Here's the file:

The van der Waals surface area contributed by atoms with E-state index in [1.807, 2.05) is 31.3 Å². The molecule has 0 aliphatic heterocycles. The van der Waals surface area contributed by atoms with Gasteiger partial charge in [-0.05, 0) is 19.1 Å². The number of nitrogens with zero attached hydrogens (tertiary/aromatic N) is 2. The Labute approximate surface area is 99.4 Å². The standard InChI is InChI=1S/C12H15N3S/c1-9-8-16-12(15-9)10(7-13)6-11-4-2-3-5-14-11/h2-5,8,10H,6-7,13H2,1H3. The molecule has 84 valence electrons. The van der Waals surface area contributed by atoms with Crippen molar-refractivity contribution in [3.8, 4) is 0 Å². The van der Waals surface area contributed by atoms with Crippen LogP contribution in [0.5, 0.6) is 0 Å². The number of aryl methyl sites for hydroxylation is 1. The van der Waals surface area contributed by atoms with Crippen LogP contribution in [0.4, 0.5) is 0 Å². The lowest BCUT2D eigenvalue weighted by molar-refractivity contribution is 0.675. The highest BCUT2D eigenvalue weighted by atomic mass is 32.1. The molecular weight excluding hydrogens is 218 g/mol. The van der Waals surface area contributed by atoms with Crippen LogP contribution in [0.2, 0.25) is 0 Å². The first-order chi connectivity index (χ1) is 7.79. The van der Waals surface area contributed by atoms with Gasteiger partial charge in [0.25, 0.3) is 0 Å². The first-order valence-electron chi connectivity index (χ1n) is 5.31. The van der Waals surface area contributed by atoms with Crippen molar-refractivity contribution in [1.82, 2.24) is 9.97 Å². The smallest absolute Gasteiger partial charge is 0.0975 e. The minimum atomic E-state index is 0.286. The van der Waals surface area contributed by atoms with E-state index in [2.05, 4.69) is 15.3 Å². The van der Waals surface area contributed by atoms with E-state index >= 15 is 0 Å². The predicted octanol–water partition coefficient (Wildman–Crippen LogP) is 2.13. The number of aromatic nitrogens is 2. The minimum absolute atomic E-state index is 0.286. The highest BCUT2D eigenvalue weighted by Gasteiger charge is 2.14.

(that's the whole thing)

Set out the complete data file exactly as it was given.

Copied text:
The van der Waals surface area contributed by atoms with E-state index in [1.807, 2.05) is 31.3 Å². The molecule has 0 aliphatic heterocycles. The van der Waals surface area contributed by atoms with Gasteiger partial charge in [-0.05, 0) is 19.1 Å². The number of nitrogens with zero attached hydrogens (tertiary/aromatic N) is 2. The Labute approximate surface area is 99.4 Å². The standard InChI is InChI=1S/C12H15N3S/c1-9-8-16-12(15-9)10(7-13)6-11-4-2-3-5-14-11/h2-5,8,10H,6-7,13H2,1H3. The molecule has 84 valence electrons. The van der Waals surface area contributed by atoms with Crippen molar-refractivity contribution in [3.8, 4) is 0 Å². The van der Waals surface area contributed by atoms with Crippen LogP contribution in [0.5, 0.6) is 0 Å². The number of aryl methyl sites for hydroxylation is 1. The van der Waals surface area contributed by atoms with Crippen LogP contribution in [0.4, 0.5) is 0 Å². The lowest BCUT2D eigenvalue weighted by molar-refractivity contribution is 0.675. The highest BCUT2D eigenvalue weighted by atomic mass is 32.1. The molecular weight excluding hydrogens is 218 g/mol. The van der Waals surface area contributed by atoms with Crippen LogP contribution in [0.2, 0.25) is 0 Å². The first-order chi connectivity index (χ1) is 7.79. The van der Waals surface area contributed by atoms with Gasteiger partial charge in [0.25, 0.3) is 0 Å². The first-order valence-electron chi connectivity index (χ1n) is 5.31. The van der Waals surface area contributed by atoms with Crippen molar-refractivity contribution in [1.82, 2.24) is 9.97 Å². The smallest absolute Gasteiger partial charge is 0.0975 e. The minimum atomic E-state index is 0.286. The van der Waals surface area contributed by atoms with E-state index in [2.05, 4.69) is 15.3 Å². The van der Waals surface area contributed by atoms with E-state index >= 15 is 0 Å². The predicted octanol–water partition coefficient (Wildman–Crippen LogP) is 2.13. The number of aromatic nitrogens is 2. The minimum absolute atomic E-state index is 0.286. The highest BCUT2D eigenvalue weighted by Gasteiger charge is 2.14.